2 6 Ramil Guliyev Turkey 0.148 20.23 Q, SB
3 2 Aaron Brown Canada 0.127 20.23 q
4 3 Shōta Iizuka Japan 0.163 20.49  
5 8 Emmanuel Matadi Liberia 0.219 20.49 NR
6 4 Sibusiso Matsenjwa Swaziland 0.196 20.63 NR
7 7 Levi Cadogan Barbados 0.186 21.02  
8 1 Tega Odele Nigeria 0.130 21.25  
  Wind: +0.3 m/s
Rank Lane Name Nationality Reaction Time Notes
1 3 José Carlos Herrera Mexico 0.143 20.29 Q
2 8 Roberto Skyers Cuba 0.149 20.44 Q
3 6 Jorge Vides Brazil 0.176 20.50  
4 4 Tlotliso Leotlela South Africa 0.161 20.59  
5 1 Eseosa Desalu Italy 0.130 20.65  
6 7 Teray Smith Bahamas 0.175 20.66  
7 2 Didier Kiki Benin 0.152 22.27  
5 Miguel Francis Antigua and Barbuda N/A DNS  
  Wind: 0.0 m/s
Rank Lane Name Nationality Reaction Time Notes
1 4 Justin Gatlin United States 0.154 20.42 Q
2 6 Matteo Galvan Italy 0.171 20.58 Q
3 5 Ramon Gittens Barbados 0.144 20.58  
4 2 Serhiy Smelyk Ukraine 0.182 20.66  
5 7 Aleixo-Platini Menga Germany 0.136 20.80  
6 8 Kenji Fujimitsu Japan 0.159 20.86  
7 3 Yancarlos Martínez Dominican Republic 0.132 22.97  
  Wind: –1.5 m/s
Rank Lane Name Nationality Reaction Time Notes
1 5 Nickel Ashmeade Jamaica 0.124 20.15 Q
2 2 Adam Gemili Great Britain 0.153 20.20 Q
3 8 Clarence Munyai South Africa 0.148 20.66  
4 4 Burkheart Ellis Barbados 0.186 20.74  
5 1 Alex Hartmann Australia 0.169 21.02  
6 7 Tatenda Tsumba Zimbabwe 0.159 21.04  
7 6 Rolando Palacios Honduras 0.187 21.32  
8 3 Theo Piniau Papua New Guinea 0.175 22.14  
  Wind: +0.4 m/s
Rank Lane Name Nationality Reaction Time Notes
1 8 Nery Brenes Costa Rica 0.178 20.20 Q, NR
2 3 Churandy Martina Netherlands 0.150 20.29 Q
3 4 Brendon Rodney Canada 0.169 20.34  
4 6 Davide Manenti Italy 0.145 20.51  
5 7 Adama Jammeh The Gambia 0.182 20.55  
6 5 Harold Houston Bermuda 0.117 20.85  
7 1 Fabrice Dabla Togo 0.156 21.63  
2 Mike Mokamba Nyang'au Kenya N/A DNS  
  Wind: +0.2 m/s
Rank Lane Name Nationality Reaction Time Notes
1 3 LaShawn Merritt United States 0.162 20.15 Q
2 2 Christophe Lemaitre France 0.171 20.28 Q
3 4 Julian Reus Germany 0.138 20.39 SB
4 7 Reynier Mena Cuba 0.123 20.42  
5 8 Karol Zalewski Poland 0.151 20.54  
6 6 Bruno de Barros Brazil 0.154 20.59  
7 5 Ihor Bodrov Ukraine 0.180 20.86  
8 1 Carvin Nkanata Kenya 0.213 21.43  
  Wind: +0.4 m/s
Rank Lane Name Nationality Reaction Time Notes
1 5 Usain Bolt Jamaica 0.177 20.28 Q
2 8 Ejowvokoghene Oduduru Nigeria 0.141 20.34 Q, PB
3 3 Solomon Bockarie Netherlands 0.136 20.42 SB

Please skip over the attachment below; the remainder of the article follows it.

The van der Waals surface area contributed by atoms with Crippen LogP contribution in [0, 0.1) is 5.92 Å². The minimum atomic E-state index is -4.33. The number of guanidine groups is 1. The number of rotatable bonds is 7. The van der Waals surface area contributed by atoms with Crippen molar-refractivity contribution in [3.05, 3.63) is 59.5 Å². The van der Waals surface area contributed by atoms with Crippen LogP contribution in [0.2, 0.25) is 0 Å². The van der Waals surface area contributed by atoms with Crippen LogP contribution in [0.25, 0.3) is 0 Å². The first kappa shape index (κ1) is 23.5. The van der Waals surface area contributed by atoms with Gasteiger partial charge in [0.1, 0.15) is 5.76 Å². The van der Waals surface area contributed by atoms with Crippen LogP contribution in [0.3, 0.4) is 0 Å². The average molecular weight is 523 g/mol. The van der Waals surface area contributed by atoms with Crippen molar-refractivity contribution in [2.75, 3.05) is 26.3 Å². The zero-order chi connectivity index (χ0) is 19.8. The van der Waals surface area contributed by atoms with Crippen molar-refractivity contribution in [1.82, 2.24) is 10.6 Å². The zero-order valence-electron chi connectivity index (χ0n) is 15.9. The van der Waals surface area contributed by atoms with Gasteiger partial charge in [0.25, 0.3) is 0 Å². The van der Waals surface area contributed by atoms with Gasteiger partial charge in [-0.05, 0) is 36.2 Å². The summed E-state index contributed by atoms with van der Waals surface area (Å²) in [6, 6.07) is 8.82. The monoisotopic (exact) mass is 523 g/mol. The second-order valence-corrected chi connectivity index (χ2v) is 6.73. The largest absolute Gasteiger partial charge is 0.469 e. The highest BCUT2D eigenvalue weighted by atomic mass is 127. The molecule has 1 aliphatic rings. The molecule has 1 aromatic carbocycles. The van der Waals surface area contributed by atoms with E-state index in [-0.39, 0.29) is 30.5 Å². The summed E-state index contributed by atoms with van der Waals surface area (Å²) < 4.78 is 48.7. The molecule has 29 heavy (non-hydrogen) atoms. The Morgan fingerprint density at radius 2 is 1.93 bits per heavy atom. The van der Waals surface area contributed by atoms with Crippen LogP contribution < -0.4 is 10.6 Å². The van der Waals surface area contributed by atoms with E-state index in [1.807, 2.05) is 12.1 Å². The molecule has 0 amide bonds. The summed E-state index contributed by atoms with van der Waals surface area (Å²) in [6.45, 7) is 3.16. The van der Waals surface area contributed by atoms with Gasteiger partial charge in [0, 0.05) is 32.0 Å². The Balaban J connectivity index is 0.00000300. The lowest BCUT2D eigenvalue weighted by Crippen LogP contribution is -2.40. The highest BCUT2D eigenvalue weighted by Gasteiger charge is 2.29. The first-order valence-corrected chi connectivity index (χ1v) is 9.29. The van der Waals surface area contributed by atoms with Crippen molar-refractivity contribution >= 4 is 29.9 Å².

4 7 Kyle Greaux Trinidad and Tobago 0.147 20.61 SB
5 4 Jonathan Borlée Belgium 0.162 20.64  
6 2 Kei Takase Japan 0.153 20.71  
7 1 Ahmed Ali Sudan 0.153 20.78  
6 Jaysuma Saidy Ndure Norway 0.150  
  Wind: +0.6 m/s
Rank Lane Name Nationality Reaction Time Notes
1 5 Andre De Grasse Canada 0.137 20.09 Q, SB
2 1 Nethaneel Mitchell-Blake Great Britain 0.146 20.24 Q
3 7 Rondel Sorrillo Trinidad and Tobago 0.124 20.27 q, SB
4 8 Hua Wilfried Koffi Ivory Coast 0.159 20.48 SB
5 6 Antoine Adams Saint Kitts and Nevis 0.141 20.49  
6 3 Stanly del Carmen Dominican Republic 0.133 20.55  
7 2 Aldemir da Silva Júnior Brazil 0.144 20.80  
8 4 Brandon Jones Belize 0.160 21.49 SB
  Wind: +1.0 m/s
Rank Lane Name Nationality Reaction Time Notes
1 6 LaShawn Merritt United States 0.166 19.94 Q
2 8 Christophe Lemaitre France 0.125 20.01 Q, SB
3 7 Daniel Talbot Great Britain 0.153 20.25 PB
4 4 Nickel Ashmeade Jamaica 0.134 20.31  
5 1 Rondel Sorrillo Trinidad and Tobago 0.132 20.33  
6 3 Nery Brenes Costa Rica 0.165 20.33  
7 2 Aaron Brown Canada 0.173 20.37  
8 5 José Carlos Herrera Mexico 0.150 20.48  
  Wind: −0.4 m/s
Rank Lane Name Nationality Reaction Time Notes
1 4 Usain Bolt Jamaica 0.156 19.78 Q, SB
2 5 Andre De Grasse Canada 0.130 19.80 Q, NR
3 6 Adam Gemili Great Britain 0.142 20.08 q
4 8 Ramil Guliyev Turkey 0.157 20.09 q, SB
5 2 Ameer Webb United States 0.192 20.43  
5 3 Salem Eid Yaqoob Bahrain 0.143 20.43  
7 7 Ejowvokoghene Oduduru Nigeria 0.147 20.59  
8 1 Roberto Skyers Cuba 0.156 20.60  
  Wind: −0.3 m/s
Rank Lane Name Nationality Reaction Time Notes
1 5 Alonso Edward Panama 0.140 20.07 Q
2 8 Churandy Martina Netherlands 0.147 20.10 Q, SB
3 2 Justin Gatlin United States 0.137 20.13  
4 4 Bruno Hortelano Spain 0.142 20.16  
5 7 Nethaneel Mitchell-Blake Great Britain 0.196 20.25  
6 6 Yohan Blake Jamaica 0.151 20.37  
7 1 Lykourgos-Stefanos Tsakonas Greece 0.159 20.63  
8 3 Matteo Galvan Italy 0.149 20.88  
  Wind: −0.2 m/s

Final

Rank Lane Athlete Nation Reaction Time Notes
1st, gold medalist(s) 6 Usain Bolt Jamaica 0.156 19.78 SB
2nd, silver medalist(s) 4 Andre De Grasse Canada 0.141 20.02  
3rd, bronze medalist(s) 7 Christophe Lemaitre France 0.153 20.12 .116
4 2 Adam Gemili Great Britain 0.178 20.12 .119
5 8 Churandy Martina Netherlands 0.148 20.13 .122
6 5 LaShawn Merritt United States 0.189 20.19  
7 3 Alonso Edward Panama 0.162 20.23  
8 1 Ramil Guliyev Turkey 0.141 20.49  
  Wind: −0.5 m/s